Wednesday, June 12, 2024

Pope Francis tells priests to keep homilies short as ‘people fall asleep’

Pope Francis tells priests to keep ...

Priests should keep their homilies short and speak for a maximum of eight minutes to prevent members of the congregation from nodding off, Pope Francis has said.

The homily, or message delivered during a church service, “must be short: an image, a thought, a feeling”, the pope said during his weekly audience on Wednesday.

It should not last longer than eight minutes “because after that time attention is lost and people fall asleep, and they are right,” said the 87-year-old pontiff.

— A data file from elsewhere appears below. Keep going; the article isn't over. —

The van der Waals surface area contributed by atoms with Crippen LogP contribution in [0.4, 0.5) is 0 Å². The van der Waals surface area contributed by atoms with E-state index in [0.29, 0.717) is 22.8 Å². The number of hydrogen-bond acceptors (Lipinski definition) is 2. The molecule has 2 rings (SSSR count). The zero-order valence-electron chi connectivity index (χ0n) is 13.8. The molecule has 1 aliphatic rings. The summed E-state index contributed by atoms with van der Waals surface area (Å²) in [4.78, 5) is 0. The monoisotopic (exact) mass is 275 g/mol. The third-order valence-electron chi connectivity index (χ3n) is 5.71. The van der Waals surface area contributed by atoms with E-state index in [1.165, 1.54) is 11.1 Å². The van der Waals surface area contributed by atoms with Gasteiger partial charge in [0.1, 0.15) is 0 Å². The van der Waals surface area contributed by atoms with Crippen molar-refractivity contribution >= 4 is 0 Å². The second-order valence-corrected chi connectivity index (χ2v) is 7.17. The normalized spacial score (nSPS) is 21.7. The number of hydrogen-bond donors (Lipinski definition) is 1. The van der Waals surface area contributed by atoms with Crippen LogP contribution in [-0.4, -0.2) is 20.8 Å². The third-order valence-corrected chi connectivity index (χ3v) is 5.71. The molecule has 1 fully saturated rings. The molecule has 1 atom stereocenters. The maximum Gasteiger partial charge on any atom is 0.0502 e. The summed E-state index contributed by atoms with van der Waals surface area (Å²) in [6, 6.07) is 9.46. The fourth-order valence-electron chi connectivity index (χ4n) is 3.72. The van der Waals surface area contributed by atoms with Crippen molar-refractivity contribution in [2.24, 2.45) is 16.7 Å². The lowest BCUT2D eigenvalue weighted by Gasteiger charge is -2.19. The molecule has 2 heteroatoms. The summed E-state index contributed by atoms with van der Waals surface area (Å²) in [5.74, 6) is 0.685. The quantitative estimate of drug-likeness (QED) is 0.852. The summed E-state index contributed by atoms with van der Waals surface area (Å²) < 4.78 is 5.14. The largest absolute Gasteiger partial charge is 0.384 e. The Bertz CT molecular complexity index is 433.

“Priests sometimes talk a lot and you don’t understand what they are talking about.”

A homily in a Roman Catholic service usually follows a reading from the Bible and is used to reinforce the teaching.

Francis has spoken in the past of the need for priests not to ramble on during sermons but his own use of language is now under scrutiny.

He caused controversy amid reports that he used a highly derogatory term to describe the LGBTQ+ community.

Francis apologised last month after Italian media attributed to him the use of the word “frociaggine”, a vulgar Italian term roughly translating as “faggotness” or “faggotry”, during a closed-door meeting with Italian bishops on 20 May.

However, according to Italian news agency ANSA, Francis repeated the term on Tuesday as he met Roman priests.